Adventures in Gardening: AKA Pig Manure and June Bugs

I’m back from my forced technology hiatus!  I’ve missed sharing things on the blog and am glad to be up and running again.  Let’s just sum up my recent silence with the worlds “mother board” and “fried.”  Enough said.

In the meantime, the most exciting thing going on here is that we FINALLY have our garden started.  This is my first ever “real” garden, and I’ve had to hold myself back so that I don’t try everything at once.  It was hard to practice restraint since I’ve never had this chance before, but I have to remind myself that I’ll have another chance next year.  So I’ve tried to give myself the permission to experiment, to learn at the trowel’s edge (that’s for my archaeo friends), and to try things that may not turn out as I’d hoped.  Chalk it up to trial, error and then more error.  Since the garden bed wasn’t completed until this last weekend, and since most of my planting was from seed, it will still be awhile before we see any fruits of our labors.  We’ll see what happens…

Our farmer landlords have been working hard to prepare what was our backyard for a massive gardening space.  Where once was a sketchy storage shack now stands the beginning of a greenhouse.  The rest of the space has been scraped of turf, massive piles of black gold (aka pig manure-compost) roto-tilled in, and multiple garden beds laid out.

Glorious pig manure compost getting raked and leveled into a garden plot.

Glorious pig manure compost getting raked and leveled into a garden plot.

The rest of our day was spent raking and leveling our square garden bed, then shaping it into the quadrants we would plant.  There is nothing like being coated with pig manure dust and being attacked by the cock roach like June bugs of the island.  Much squealing and dancing occurred to the intense delight of Little Man.  In opposition to what my brother suggested, I am very glad that he hasn’t been trained to video me in embarrassing moments.  Once the bugs were removed from the back of my neck, my hair and my t-shirt, we were able to get back to the garden.  The plot is over 20 square feet, so I’ve just now gone from a sometimes successful container gardener to a plot gardener with enough seed and good intentions to cause a lot of trouble.  It’s hard to imagine what the flat garden plot will look like once the seeds have sprouted, forget about what it will look like with full fledged plants.

Dave leveling our plot with the in-process greenhouse behind him.

Dave leveling our plot with the in-process greenhouse behind him.

I divided our plot into quadrants with a small hill for squash in the center.  I had a few seedlings for kale, basil, celery and nasturtiums.  Other seeds planted around our plot include lots of greens (kales and chard), scarlet runner beans, carrots, radishes, bush beans and beets.  That’s not to mention all of the amazing plants that our farmer landlords have planted in such abundance that they’ve offered us carte blanche to the fruits of their labors in exchange for help maintaining the plants in the many garden plots.

Little Man helps out by picking up rocks and transporting them with the blue bucket to Daisy the tractor. According to Little Man, Daisy likes rocks better than stones for lunch.

Little Man helps out by picking up rocks and transporting them with the blue bucket to Daisy the tractor. According to Little Man, Daisy likes rocks better than stones for lunch.

Now we’re into dirt watching mode, and trying to find the perfect location and angle for our mobile sprinklers so that we water the garden without wasting too much water as we head into what could be a long, hot, dry summer.  I’ll keep you up to date with garden happenings, and if anyone has any recipes or ideas for things to preserve garden produce I’d love to see them!  🙂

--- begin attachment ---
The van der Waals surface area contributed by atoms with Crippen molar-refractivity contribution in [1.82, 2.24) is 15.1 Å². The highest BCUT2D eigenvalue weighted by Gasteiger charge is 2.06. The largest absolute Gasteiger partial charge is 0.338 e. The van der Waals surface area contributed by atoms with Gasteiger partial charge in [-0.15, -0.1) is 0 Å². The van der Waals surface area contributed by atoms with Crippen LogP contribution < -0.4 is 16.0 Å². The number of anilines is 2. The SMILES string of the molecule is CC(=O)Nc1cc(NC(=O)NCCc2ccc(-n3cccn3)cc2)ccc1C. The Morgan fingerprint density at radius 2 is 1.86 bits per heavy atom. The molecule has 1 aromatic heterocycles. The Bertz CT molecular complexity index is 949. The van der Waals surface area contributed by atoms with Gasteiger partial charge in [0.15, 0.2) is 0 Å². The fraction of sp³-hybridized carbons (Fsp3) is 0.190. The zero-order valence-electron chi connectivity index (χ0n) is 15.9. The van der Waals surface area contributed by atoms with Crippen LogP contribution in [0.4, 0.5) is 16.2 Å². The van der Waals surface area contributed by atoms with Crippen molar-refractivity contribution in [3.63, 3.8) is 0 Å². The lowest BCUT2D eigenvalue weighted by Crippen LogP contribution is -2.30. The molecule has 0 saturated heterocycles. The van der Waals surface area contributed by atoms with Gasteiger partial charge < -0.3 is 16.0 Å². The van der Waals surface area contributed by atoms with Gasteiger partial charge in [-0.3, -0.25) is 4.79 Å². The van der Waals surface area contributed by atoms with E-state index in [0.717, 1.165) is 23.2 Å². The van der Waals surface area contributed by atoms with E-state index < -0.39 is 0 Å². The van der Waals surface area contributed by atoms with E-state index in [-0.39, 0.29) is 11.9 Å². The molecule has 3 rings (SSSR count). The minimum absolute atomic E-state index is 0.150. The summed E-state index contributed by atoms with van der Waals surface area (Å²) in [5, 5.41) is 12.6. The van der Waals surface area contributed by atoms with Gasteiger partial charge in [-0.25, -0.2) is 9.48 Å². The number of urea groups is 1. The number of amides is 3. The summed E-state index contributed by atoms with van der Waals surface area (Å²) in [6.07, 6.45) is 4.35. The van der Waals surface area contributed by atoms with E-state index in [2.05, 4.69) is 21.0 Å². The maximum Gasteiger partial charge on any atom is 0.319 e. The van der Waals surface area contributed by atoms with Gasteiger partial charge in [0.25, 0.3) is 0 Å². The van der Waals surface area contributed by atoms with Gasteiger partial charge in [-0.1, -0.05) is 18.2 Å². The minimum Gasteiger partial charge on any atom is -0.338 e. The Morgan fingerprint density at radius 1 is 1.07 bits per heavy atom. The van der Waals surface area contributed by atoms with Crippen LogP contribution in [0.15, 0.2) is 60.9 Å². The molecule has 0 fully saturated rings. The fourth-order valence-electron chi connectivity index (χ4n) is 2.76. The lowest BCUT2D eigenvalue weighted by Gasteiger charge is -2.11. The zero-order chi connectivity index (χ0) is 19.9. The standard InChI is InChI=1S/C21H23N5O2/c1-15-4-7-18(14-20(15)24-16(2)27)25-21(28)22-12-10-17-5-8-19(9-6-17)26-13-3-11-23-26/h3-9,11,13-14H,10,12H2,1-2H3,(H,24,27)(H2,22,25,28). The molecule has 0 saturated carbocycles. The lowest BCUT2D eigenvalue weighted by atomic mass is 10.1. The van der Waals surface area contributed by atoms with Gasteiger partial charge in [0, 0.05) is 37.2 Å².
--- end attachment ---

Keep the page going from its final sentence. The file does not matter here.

Our mostly planted garden plot.  Bamboo bean teepees will be set up in the back right quadrant, but for now this is a good start.

Our mostly planted garden plot. Bamboo bean teepees will be set up in the back right quadrant, but for now this is a good start.

And spoiler alert, we have a big party coming up to celebrate Dave’s recent doctoral graduation.  Keep your eyes peeled for some great recipes from the party!

The center squash hill planted with Little Man's sprouted pumpkin seeds from an Easter festival in Nanaimo.  We've also planted zuchinni on the north side and sunburst squash on the south.  A bit of squash overkill?  We'll see...

The center squash hill planted with Little Man’s sprouted pumpkin seeds from an Easter festival in Nanaimo. We’ve also planted zuchinni on the north side and sunburst squash on the south. A bit of squash overkill? We’ll see…

The celery square with nasturtiums planted at the point.  Radishes and carrots will round out this area once they sprout.

The celery square with nasturtiums planted at the point. Radishes and carrots will round out this area once they sprout.

 

 

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One thought on “Adventures in Gardening: AKA Pig Manure and June Bugs

  1. Mr. Bright Wings

    Your garden plot is more than twenty square feet!? You’re a mad woman!

    That’s a cool little garden plan. Planting any squash is overkill. I’m not one to talk. We’ve got zucchini, multiple varieties of pumpkin, 2 or 3 varieties of acorn squash, some giant pink banana squash that Grandbelle sent me (and I’m a bit worried that its name might be euphemistic), etc.

    The primary difference between what you did and what I would’ve done is that I would’ve made my beds into no-wider-than 4′ strips. So instead of 4 squares around your squash hill, mine would look more like 4 equals signs around the squash hill. Or else 2 reeeeally long equals signs on either side of the squash hill.

    It’s easier to weed without stepping onto the seed bed that way. In my humble opinion.

    Reply

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